Address: c/o SHOUT, PO Box 717, Mawson ACT 2607
Phone: (02) 6290 1984
Fax: (02) 6290 4475
ME/CFS Society of NSW Inc
Postal address: PO Box 5403, West Chatswood NSW 1515
Office address: Suite 204, 10 Help Street, Chatswood NSW 2067
Phone: (02) 8006 7448
The ME/CFS & FM Association NSW
ME/CFS Australia (Northern Territory)
Address: PO Box 120, Prahran, VIC 3181
Reception: (03) 9529 1344
Support Line: (03) 9529 1600
ME/CFS/FM Support Association Qld Inc
Address: c/o Mission Department, St. Vincent’s Hospital, Toowoomba Qld 4350
Phone: (07) 4632 8173
Facebook Page
ME/CFS Australia (SA) Inc
Postal address: PO Box 28, Hindmarsh SA 5007
Address: 266 Port Road, Hindmarsh SA 5007
Phone: (08) 8346 3237 ('834 MECFS')
Support line: (08) 8346 3237 or 1300 128 339 for country callers
ME/CFS Australia (Tasmania)
Address: PO Box 120, Prahran, VIC 3181
Reception: (03) 9529 1344
Support Line: (03) 9529 1600
ME/CFS Australia (Victoria)
Office address: 2/240 Chapel Street, Prahran, VIC, 3181
Postal address: PO Box 120, Prahran, VIC 3181
Reception: (03) 9529 1344
Support Line: (03) 9529 1600
The ME/CFS Society of WA (Inc)
Address: The Centre for Neurological Support, The Niche, 11 Aberdare Road, Nedlands, Perth WA 6009
Phone: (08) 9346 7477
Fax: (08) 9346 7534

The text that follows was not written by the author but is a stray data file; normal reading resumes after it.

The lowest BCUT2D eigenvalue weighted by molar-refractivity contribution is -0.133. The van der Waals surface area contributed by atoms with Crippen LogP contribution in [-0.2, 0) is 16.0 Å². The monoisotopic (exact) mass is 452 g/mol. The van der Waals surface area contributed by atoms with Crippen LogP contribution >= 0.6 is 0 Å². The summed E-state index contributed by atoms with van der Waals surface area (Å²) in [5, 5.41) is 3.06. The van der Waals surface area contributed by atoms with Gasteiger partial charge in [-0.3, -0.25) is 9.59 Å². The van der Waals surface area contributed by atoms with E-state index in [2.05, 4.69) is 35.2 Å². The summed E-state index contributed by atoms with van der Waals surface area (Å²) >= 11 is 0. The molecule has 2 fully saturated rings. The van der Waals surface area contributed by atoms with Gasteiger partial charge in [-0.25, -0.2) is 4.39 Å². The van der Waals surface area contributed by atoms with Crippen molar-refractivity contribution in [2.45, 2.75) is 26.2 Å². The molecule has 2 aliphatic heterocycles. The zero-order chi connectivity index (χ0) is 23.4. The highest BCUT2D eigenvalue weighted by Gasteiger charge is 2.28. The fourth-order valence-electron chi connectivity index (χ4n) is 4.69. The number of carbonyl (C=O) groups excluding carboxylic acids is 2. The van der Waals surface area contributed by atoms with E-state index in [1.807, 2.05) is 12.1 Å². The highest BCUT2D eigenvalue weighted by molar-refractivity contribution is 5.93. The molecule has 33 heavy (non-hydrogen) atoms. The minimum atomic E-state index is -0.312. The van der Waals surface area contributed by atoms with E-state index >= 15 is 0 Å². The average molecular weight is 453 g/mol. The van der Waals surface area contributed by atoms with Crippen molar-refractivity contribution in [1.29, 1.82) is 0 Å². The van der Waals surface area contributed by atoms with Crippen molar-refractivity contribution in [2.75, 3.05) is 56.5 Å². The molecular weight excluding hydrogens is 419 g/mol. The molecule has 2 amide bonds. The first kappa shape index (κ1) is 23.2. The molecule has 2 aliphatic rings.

List of Australian ME/CFS organisations
(PDF, 19 KB)


List of Australian ME/CFS organisations (Word, 41 KB)



Aerobic Energy Production And Lactic Acid Excretion Impeded In ME/CFS

International news

Wednesday 14 October 2015


From ProHealth:


Aerobic Energy Production and Lactic Acid Excretion are both Impeded in Myalgic Encephalomyelitis/Chronic Fatigue Syndrome

By M. Vink
October 12, 2015

Note: You can read the full study HERE.

By M. Vink


Background: In this study the muscle bioenergetic function in response to exercise in severe ME was explored to see if the underlying metabolic problem in ME, responsible for the severe difficulties with trivial exercise, and the severe loss of muscle power, could be discovered.

Methods: Inorganic phosphate, creatine kinase and lactate were measured in a former Dutch National Field Hockey Champion, who is now a patient bedridden with severe ME, before and 5 minutes after very trivial “exercise”, from which his muscles needed 12 hours to recover.

Read more…


Combination Of Strategies Reduces Fibromyalgia Symptoms In Adolescents

International news

Tuesday 13 October 2015


From the American Physical Therapy Association's PT In Motion News:


Combination of Physical Therapy, Psychological Support Works to Significantly Reduce Fibromyalgia Symptoms in Adolescents

Posted by News Now Staff
Friday October 9, 2015

Intensive physical therapy and occupational therapy coupled with psychotherapy can significantly improve pain and function among youth with fibromyalgia, according to a study of teenagers who participated in a program designed to treat the condition without the use of drugs.